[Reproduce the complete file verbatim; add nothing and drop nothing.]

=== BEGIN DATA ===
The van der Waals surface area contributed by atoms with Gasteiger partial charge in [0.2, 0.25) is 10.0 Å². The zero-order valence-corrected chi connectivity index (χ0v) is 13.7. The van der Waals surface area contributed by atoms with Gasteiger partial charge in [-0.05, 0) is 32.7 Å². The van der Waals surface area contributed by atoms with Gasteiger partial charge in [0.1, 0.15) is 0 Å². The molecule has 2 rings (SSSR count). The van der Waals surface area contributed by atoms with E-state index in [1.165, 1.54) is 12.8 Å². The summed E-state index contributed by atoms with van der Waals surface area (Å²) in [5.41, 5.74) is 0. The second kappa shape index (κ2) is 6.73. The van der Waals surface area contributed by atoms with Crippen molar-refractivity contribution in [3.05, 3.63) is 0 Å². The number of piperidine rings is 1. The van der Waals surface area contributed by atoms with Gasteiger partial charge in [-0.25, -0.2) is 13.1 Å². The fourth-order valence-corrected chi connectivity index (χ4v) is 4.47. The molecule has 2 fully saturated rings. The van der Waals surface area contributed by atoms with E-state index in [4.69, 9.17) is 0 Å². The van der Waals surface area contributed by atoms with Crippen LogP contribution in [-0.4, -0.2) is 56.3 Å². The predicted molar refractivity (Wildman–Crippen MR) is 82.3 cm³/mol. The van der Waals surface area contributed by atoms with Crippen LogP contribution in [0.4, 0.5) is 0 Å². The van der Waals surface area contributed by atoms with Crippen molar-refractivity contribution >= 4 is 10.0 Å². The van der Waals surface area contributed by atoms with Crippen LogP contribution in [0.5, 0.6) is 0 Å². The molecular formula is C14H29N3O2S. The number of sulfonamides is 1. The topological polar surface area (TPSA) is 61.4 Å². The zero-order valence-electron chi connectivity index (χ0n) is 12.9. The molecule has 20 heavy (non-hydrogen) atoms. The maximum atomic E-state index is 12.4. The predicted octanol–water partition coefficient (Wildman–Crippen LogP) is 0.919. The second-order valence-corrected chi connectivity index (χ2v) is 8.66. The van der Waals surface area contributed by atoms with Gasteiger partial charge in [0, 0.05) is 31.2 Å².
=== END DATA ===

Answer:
The van der Waals surface area contributed by atoms with Gasteiger partial charge in [0.2, 0.25) is 10.0 Å². The zero-order valence-corrected chi connectivity index (χ0v) is 13.7. The van der Waals surface area contributed by atoms with Gasteiger partial charge in [-0.05, 0) is 32.7 Å². The van der Waals surface area contributed by atoms with Gasteiger partial charge in [0.1, 0.15) is 0 Å². The molecule has 2 rings (SSSR count). The van der Waals surface area contributed by atoms with E-state index in [1.165, 1.54) is 12.8 Å². The summed E-state index contributed by atoms with van der Waals surface area (Å²) in [5.41, 5.74) is 0. The second kappa shape index (κ2) is 6.73. The van der Waals surface area contributed by atoms with Crippen molar-refractivity contribution in [3.05, 3.63) is 0 Å². The number of piperidine rings is 1. The van der Waals surface area contributed by atoms with Gasteiger partial charge in [-0.25, -0.2) is 13.1 Å². The fourth-order valence-corrected chi connectivity index (χ4v) is 4.47. The molecule has 2 fully saturated rings. The van der Waals surface area contributed by atoms with E-state index in [4.69, 9.17) is 0 Å². The van der Waals surface area contributed by atoms with Crippen LogP contribution in [-0.4, -0.2) is 56.3 Å². The predicted molar refractivity (Wildman–Crippen MR) is 82.3 cm³/mol. The van der Waals surface area contributed by atoms with Crippen LogP contribution in [0.4, 0.5) is 0 Å². The van der Waals surface area contributed by atoms with Crippen molar-refractivity contribution >= 4 is 10.0 Å². The van der Waals surface area contributed by atoms with Crippen LogP contribution in [0.5, 0.6) is 0 Å². The molecular formula is C14H29N3O2S. The number of sulfonamides is 1. The topological polar surface area (TPSA) is 61.4 Å². The zero-order valence-electron chi connectivity index (χ0n) is 12.9. The molecule has 20 heavy (non-hydrogen) atoms. The maximum atomic E-state index is 12.4. The predicted octanol–water partition coefficient (Wildman–Crippen LogP) is 0.919. The second-order valence-corrected chi connectivity index (χ2v) is 8.66. The van der Waals surface area contributed by atoms with Gasteiger partial charge in [0, 0.05) is 31.2 Å².